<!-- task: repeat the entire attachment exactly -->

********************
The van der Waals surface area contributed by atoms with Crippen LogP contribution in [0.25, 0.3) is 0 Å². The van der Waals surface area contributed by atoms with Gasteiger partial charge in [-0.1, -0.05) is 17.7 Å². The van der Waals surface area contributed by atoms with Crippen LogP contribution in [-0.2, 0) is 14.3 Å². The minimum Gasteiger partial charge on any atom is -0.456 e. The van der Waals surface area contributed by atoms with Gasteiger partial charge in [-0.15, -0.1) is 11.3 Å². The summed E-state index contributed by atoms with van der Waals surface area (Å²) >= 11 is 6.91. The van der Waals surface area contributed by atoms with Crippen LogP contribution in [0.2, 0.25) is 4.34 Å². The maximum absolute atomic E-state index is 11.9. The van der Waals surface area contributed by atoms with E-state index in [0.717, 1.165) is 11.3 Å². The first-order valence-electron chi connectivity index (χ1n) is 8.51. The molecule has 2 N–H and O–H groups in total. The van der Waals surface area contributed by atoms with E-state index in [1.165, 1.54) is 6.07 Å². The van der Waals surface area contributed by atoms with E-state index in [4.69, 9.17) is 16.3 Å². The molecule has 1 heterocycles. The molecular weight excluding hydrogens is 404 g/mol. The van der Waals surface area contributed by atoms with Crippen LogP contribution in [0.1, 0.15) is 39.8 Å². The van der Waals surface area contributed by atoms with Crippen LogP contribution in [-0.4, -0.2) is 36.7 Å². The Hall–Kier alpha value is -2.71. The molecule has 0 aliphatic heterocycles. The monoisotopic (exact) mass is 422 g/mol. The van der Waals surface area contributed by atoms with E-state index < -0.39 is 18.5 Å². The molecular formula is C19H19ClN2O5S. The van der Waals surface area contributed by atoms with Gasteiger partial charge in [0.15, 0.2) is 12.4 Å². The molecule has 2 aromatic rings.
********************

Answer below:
The van der Waals surface area contributed by atoms with Crippen LogP contribution in [0.25, 0.3) is 0 Å². The van der Waals surface area contributed by atoms with Gasteiger partial charge in [-0.1, -0.05) is 17.7 Å². The van der Waals surface area contributed by atoms with Crippen LogP contribution in [-0.2, 0) is 14.3 Å². The minimum Gasteiger partial charge on any atom is -0.456 e. The van der Waals surface area contributed by atoms with Gasteiger partial charge in [-0.15, -0.1) is 11.3 Å². The summed E-state index contributed by atoms with van der Waals surface area (Å²) >= 11 is 6.91. The van der Waals surface area contributed by atoms with Crippen LogP contribution in [0.2, 0.25) is 4.34 Å². The maximum absolute atomic E-state index is 11.9. The van der Waals surface area contributed by atoms with E-state index in [0.717, 1.165) is 11.3 Å². The first-order valence-electron chi connectivity index (χ1n) is 8.51. The molecule has 2 N–H and O–H groups in total. The van der Waals surface area contributed by atoms with E-state index in [1.165, 1.54) is 6.07 Å². The van der Waals surface area contributed by atoms with E-state index in [4.69, 9.17) is 16.3 Å². The molecule has 1 heterocycles. The molecular weight excluding hydrogens is 404 g/mol. The van der Waals surface area contributed by atoms with Crippen LogP contribution in [0.1, 0.15) is 39.8 Å². The van der Waals surface area contributed by atoms with Crippen LogP contribution in [-0.4, -0.2) is 36.7 Å². The Hall–Kier alpha value is -2.71. The molecule has 0 aliphatic heterocycles. The monoisotopic (exact) mass is 422 g/mol. The van der Waals surface area contributed by atoms with E-state index < -0.39 is 18.5 Å². The molecular formula is C19H19ClN2O5S. The van der Waals surface area contributed by atoms with Gasteiger partial charge in [0.15, 0.2) is 12.4 Å². The molecule has 2 aromatic rings.